How Much Does State Obstruction Affect Obamacare Enrollment?


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Dylan Scott points to an interesting chart from Theda Skocpol that shows the signup rate for Obamacare in various states, ranked by how cooperative the various states have been in implementing the law. However, I draw a different conclusion than Scott does. It’s obvious that Medicaid signups are going to be way lower in states that have declined to join the Medicaid expansion, so it’s no surprise that this is exactly what Skocpol finds. What’s more interesting is how state cooperation affects signups on the exchanges. I’ve modified her chart to show only that:

If you take a look at just the exchange signups, it’s obvious that one, and only one, thing matters: whether a state has its own exchange or relies on the federal exchange. States running their own exchanges are well on the way to meeting their first-year goal for signups. States that rely on the federal exchange, no matter how cooperative they are, are barely signing up anyone at all. The disastrous rollout of the federal exchange website has obviously had a far greater impact on Obamacare signups than lack of cooperation in red states.

POSTSCRIPT: That’s assuming these numbers are right, of course. And after looking at them a little more carefully, I don’t think they are. According to year-end tallies, 1.1 million people had signed up for coverage via the federal exchange. However, eyeballing the chart and averaging across all states using the federal exchange, the federal exchange is at 5-6 percent of its first-year goal, which means its first-year goal must have been about 20 million. Likewise, 850,000 people had signed up via state exchanges. If that represents 37 percent of the first-year goal, it means the first-year goal for the state exchanges must have been around 2.3 million.

That number for state exchanges might be about right, but the number for the federal exchange sure isn’t. So I’m not sure what’s going on here.

POSTSCRIPT 2: There’s nothing in Skocpol’s report that says this, but apparently the state data is through January 4 while the federal data is through November 30. This makes comparisons between the two impossible, and it makes the chart above worthless. Please ignore this entire post.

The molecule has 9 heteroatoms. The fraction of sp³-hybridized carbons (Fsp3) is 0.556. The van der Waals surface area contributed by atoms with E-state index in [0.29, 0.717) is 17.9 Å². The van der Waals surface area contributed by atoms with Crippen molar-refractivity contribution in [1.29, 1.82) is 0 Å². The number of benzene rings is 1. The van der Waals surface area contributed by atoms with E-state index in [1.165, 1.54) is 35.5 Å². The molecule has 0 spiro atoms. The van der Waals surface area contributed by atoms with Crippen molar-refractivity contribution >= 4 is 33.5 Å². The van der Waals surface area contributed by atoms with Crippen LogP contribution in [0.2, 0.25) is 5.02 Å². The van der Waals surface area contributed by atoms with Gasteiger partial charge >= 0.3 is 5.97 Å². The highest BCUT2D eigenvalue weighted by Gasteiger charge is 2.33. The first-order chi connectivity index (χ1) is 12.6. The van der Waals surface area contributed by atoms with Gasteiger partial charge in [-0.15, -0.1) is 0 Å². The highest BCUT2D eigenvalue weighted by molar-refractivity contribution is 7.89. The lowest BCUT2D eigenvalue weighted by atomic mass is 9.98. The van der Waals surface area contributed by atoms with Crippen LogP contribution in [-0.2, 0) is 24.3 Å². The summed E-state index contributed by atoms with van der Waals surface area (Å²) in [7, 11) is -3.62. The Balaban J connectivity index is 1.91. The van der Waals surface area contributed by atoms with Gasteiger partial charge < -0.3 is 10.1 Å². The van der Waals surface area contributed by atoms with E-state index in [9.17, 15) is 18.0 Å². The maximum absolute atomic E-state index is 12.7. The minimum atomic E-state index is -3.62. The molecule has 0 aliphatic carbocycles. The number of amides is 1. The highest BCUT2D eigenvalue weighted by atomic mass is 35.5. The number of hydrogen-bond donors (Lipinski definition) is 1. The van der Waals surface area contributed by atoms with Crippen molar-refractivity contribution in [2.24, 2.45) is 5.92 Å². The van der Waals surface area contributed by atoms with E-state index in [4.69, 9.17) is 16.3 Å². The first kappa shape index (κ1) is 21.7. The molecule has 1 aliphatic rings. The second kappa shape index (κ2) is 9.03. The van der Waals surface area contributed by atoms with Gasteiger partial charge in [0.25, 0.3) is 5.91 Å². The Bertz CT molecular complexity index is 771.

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SIX TRUTHS

Reclaiming power from those who abuse it often starts with telling the truth. And in "This Is How Authoritarians Get Defeated," MoJo's Monika Bauerlein unpacks six truths to remember during the homestretch of an election where democracy, truth, and decency are on the line.

Truth #1: The chaos is the point.

Truth #2: Team Reality is bigger than it seems.

Truth #3: Facebook owns this.

Truth #4: When we go to work, we're in the fight.

Truth #5: It's about minority rule.

Truth #6: The only thing that can save us is…us.

Please take a moment to see how all these truths add up, because what happens in the weeks and months ahead will reverberate for at least a generation and we better be prepared.

And if you think journalism like Mother Jones'—that calls it like it is, that will never acquiesce to power, that looks where others don't—can help guide us through this historic, high-stakes moment, and you're able to right now, please help us reach our $350,000 goal by October 31 with a donation today. It's all hands on deck for democracy.

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